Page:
Protect yourself from hypothermia and frostbite
If you work outdoors, protect yourself from dangers caused by cold temperatures and wind chill.
- Wear jackets with snug wrists. Be sure the outer layer of your clothing is tightly woven and wind resistant. Wool, silk or polypropylene inner layers hold more body heat than cotton.
- Wear several layers of loose clothing. Layering provides better insulation than tight clothes and makes it easier for your body to circulate warm blood to your extremities.
- Protect your feet with waterproof, insulated footwear.
- Wear a hat and cover your ears. Hats reduce the amount of body heat that escapes from your head and will keep your whole body warmer.
- Wear a scarf or knit mask to protect your face.
- Protect your hands with warm gloves or, if feasible for your work, mittens. (Mittens are warmer than gloves.)
Stay dry and take a break
- Wet clothing chills the body rapidly, so be sure to stay dry. Excess perspiration will too, so remove extra layers when you start to feel too warm.
- Move into a warm location during work breaks.
- Bring a thermos of hot liquid.
Have spare clothes on hand
- Have a spare set of warm clothes on hand in case your clothing gets wet. If nothing else, have extra socks and gloves or mittens on hand.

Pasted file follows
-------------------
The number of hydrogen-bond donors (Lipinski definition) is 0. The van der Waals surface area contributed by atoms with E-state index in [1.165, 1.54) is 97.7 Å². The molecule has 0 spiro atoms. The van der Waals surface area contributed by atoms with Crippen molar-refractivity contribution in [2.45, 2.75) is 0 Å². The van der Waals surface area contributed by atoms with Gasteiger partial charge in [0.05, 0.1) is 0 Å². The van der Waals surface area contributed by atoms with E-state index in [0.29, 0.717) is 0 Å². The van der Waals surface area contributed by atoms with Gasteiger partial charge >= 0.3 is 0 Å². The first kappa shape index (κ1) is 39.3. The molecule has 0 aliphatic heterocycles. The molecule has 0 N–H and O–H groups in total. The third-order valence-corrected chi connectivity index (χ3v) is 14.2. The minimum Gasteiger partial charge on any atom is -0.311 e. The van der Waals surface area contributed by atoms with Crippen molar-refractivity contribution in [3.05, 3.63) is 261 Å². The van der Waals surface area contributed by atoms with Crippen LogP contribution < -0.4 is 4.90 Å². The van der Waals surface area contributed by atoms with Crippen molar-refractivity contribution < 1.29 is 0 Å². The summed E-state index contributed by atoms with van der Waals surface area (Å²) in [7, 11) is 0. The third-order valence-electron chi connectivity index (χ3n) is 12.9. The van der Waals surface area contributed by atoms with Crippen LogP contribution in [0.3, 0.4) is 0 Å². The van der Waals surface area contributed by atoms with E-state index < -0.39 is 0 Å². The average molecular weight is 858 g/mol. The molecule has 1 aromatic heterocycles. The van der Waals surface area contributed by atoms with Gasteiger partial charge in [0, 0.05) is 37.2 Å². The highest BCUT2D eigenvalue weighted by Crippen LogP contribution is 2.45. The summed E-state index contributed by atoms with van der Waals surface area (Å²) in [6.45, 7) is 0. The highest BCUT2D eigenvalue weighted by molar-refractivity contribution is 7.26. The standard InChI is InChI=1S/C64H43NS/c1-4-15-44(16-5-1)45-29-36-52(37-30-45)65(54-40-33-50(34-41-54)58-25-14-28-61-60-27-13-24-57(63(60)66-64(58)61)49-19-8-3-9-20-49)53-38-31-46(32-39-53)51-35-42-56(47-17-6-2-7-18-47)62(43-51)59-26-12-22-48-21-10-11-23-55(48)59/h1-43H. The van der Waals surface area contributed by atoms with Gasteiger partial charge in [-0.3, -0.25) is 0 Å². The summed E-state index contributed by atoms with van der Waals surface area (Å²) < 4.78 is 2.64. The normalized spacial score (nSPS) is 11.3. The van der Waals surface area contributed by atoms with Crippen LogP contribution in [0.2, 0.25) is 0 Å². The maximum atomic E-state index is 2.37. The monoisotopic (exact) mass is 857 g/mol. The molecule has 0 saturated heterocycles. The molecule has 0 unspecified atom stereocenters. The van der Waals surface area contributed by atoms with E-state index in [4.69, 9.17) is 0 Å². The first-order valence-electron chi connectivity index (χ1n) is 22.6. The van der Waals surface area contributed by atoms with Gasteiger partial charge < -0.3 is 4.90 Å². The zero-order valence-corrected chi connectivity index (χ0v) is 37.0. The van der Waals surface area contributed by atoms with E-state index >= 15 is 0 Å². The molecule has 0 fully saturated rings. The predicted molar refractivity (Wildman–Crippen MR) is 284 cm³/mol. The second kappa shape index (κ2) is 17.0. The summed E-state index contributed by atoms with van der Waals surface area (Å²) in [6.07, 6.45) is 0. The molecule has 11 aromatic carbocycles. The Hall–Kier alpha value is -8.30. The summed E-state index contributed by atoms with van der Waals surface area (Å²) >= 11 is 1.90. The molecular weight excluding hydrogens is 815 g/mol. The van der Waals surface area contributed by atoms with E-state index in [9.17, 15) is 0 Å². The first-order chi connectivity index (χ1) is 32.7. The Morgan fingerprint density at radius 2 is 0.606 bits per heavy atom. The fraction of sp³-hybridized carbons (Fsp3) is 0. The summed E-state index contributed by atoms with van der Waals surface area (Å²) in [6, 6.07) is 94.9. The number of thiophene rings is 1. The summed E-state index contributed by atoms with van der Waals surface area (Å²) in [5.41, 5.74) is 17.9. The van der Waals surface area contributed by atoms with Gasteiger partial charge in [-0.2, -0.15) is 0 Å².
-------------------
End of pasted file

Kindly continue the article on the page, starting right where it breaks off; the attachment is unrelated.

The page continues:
Be prepared for an emergency
- Have an emergency kit handy with a blanket, thermometer and hot packs.
Know the symptoms of cold stress
Monitor your physical condition and that of your coworkers. Don’t ignore shivering; it’s an important warning that the body is losing heat. Persistent shivering is a signal to return indoors.
Watch for these signs of cold stress
- Hypothermia: Victims of mild hypothermia shiver but are still alert. In moderate to severe hypothermia, victims stop shivering and may show confusion, slurred speech and slow breathing. Without help, they risk unconsciousness and death.
- Frostbite: Frostbite occurs when body tissue freezes. Hands and feet are especially susceptible. Symptoms include numbness, hard skin or reddened skin that develops gray and white patches or blisters. Severe frostbite can result in amputation.
- Trench foot: This nonfreezing foot injury is caused by long exposure to wet and cold. Symptoms include redness, swelling, numbness and blisters.
Published Feb 9, 2016